With Christmas fast approaching, the Farmers Weekly Machinery team hit the road to deliver ride-on tractors to children’s charities across the country.
Special thanks goes to Massey Ferguson, New Holland, Fendt, John Deere and JCB for their generous support.
Sebastian’s Action Trust
With thanks to John Deere
The charity is named after Sebastian Gates, who came up with the idea of establishing a retreat for seriously ill children and their families just before he lost his battle with rare form of childhood cancer at the age of nine.
Sebastian’s Action Trust has created the UK’s only purpose-built facility to offer respite holidays to children from birth to 19 with life-limiting and life-threatening conditions, providing them and their families with a place to relax, recharge and have fun.
It aims to deliver 100 family respite breaks, 40 crisis breaks and 500 family day visits to the house built on Sebastian’s vision.
It’s called The Bluebells and is in the Hampshire village of North Waltham, and the charity is currently developing a new facility in Crowthorne, Berkshire.
For more information and to donate, call 01344 622500 or 01256 391854.
With thanks to JCB
Based in Braintree, Essex, Parc was founded in 1995 by a group of parents of disabled children who were frustrated by the lack of play opportunities and care in the local area.
It is a short break centre for children and young adults with disabilities and additional needs, and also helps provide support to their wider family. Group sizes are limited to low numbers in order to give each child the best experience on their visit.
The voluntary management of Parc is made up of parents and carers who all have disabled children and therefore have an acute awareness of the environment that will best help their visitors.
For more information and to donate, email email@example.com or call 01376 528999.
With thanks to New Holland
Providing one of the few support outlets for children and families in Harwich, Home-Start has been running for 24 years and is funded solely by the National Lottery and Virgin Money.
Wendy Taylor heads the organisation, which offers a range of services including help for new families in the area, as well as those suffering with bereavement, money worries and isolation issues.
It also supports for the families of the armed forces and parents with disabled children.
Regular classes are run throughout the week for under-fives in the rented hall and a helpful outdoor space nearby offers children the chance to be at one with nature, including trees, old tractor tyres and a willow den.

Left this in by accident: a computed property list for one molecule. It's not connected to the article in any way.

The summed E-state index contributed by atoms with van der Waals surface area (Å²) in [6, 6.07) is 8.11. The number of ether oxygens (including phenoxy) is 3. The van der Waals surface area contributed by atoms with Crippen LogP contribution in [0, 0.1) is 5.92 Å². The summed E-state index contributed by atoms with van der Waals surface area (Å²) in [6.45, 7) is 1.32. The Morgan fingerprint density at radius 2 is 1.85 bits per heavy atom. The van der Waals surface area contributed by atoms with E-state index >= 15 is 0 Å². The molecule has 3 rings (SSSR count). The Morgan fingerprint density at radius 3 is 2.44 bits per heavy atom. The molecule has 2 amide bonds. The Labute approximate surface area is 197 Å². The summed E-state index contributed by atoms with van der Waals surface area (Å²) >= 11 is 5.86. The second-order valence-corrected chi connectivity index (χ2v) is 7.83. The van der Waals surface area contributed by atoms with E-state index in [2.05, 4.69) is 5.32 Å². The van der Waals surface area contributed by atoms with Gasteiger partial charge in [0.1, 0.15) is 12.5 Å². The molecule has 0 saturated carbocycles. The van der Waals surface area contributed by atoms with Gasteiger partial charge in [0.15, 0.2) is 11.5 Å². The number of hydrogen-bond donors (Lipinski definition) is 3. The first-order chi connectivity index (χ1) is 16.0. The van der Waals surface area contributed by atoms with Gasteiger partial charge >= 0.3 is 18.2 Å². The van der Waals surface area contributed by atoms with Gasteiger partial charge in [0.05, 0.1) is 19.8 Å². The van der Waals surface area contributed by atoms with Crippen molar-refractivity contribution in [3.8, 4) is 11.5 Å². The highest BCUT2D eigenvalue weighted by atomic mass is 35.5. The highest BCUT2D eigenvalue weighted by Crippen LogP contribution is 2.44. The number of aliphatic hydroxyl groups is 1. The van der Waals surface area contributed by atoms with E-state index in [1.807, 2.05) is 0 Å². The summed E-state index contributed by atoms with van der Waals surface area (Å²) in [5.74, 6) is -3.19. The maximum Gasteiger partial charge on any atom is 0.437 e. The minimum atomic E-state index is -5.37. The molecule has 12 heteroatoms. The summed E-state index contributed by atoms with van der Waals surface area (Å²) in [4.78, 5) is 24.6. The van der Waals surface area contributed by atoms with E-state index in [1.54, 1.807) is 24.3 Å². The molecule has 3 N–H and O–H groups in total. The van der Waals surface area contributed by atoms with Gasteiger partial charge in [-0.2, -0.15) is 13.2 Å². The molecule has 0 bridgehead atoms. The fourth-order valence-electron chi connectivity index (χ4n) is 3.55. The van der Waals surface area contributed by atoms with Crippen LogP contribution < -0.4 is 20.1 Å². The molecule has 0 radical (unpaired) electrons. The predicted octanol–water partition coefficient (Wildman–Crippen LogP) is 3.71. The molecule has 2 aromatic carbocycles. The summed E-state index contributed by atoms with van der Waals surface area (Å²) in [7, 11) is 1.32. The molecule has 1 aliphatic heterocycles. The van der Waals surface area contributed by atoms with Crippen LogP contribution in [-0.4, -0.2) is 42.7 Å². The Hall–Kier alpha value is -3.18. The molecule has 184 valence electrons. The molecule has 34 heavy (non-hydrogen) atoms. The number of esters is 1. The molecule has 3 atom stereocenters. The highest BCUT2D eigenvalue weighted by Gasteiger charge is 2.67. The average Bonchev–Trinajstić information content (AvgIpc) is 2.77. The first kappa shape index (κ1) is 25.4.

There are 270 families registered with the charity. Pantomimes, days out and regular tailored support is all part of the package.
For more information and to donate, email firstname.lastname@example.org or call 01255 556230.
Honeypot Children’s Charity
With thanks to Fendt
Honeypot Children’s Charity provides respite breaks and support to young carers, some of who are as young as five years old.
Although still children, these boys and girls find themselves in a full-time caring role, helping to give medication, carry out household chores and assist with personal care.
Honeypot’s Pen y Bryn centre opened in mid-Wales in 2016 and provides a much-needed break for carers between the ages of five and 12.
Groups of up to 13 children are collected from their homes in the Honeypot minibus and taken to the centre for a short break from their responsibilities.
They take part in a range of activities such as swimming, riding bikes and go-karts, trampolining, building dens in the forest and going on bug hunts. Breaks run throughout the school holidays and every weekend, giving these children a chance to play, have fun and make friends.
Pen y Bryn provides breaks for children living in Wales, the West Midlands and the North West. The charity also has a centre in the New Forest, Hampshire, which helps children from London and the Home Counties.
For more information and to donate, call 01686 622773
With thanks to Massey Ferguson
Hope House cares for babies, children and young people who have life-threatening conditions and are not expected to live beyond 25 years of age.
The charity is named after baby Hope Peachey, who died in Birmingham Children’s Hospital aged just 10 months old, and it provides a respite care service for more than 750 families who are caring for a terminally ill child.
This gives parents a much-needed break from their daily caring routine, but allows them to stay on site while their child is being looked after.
Siblings, grandparents, aunts, uncles and close friends are welcomed too, and they’re encouraged to make themselves at home, relax and join in activities.
Families are also able to bring their sick child to Hope House while they go away for a break or spend time with healthy brothers and sisters. Support is offered to families who have already lost a child, too.
Hope House is based near Oswestry, Shropshire and together with its sister Tŷ Gobaith hospice near Conwy, provides support to children and families living in Shropshire, Cheshire, mid- and North Wales.
More information and to donate or call 01691 671671.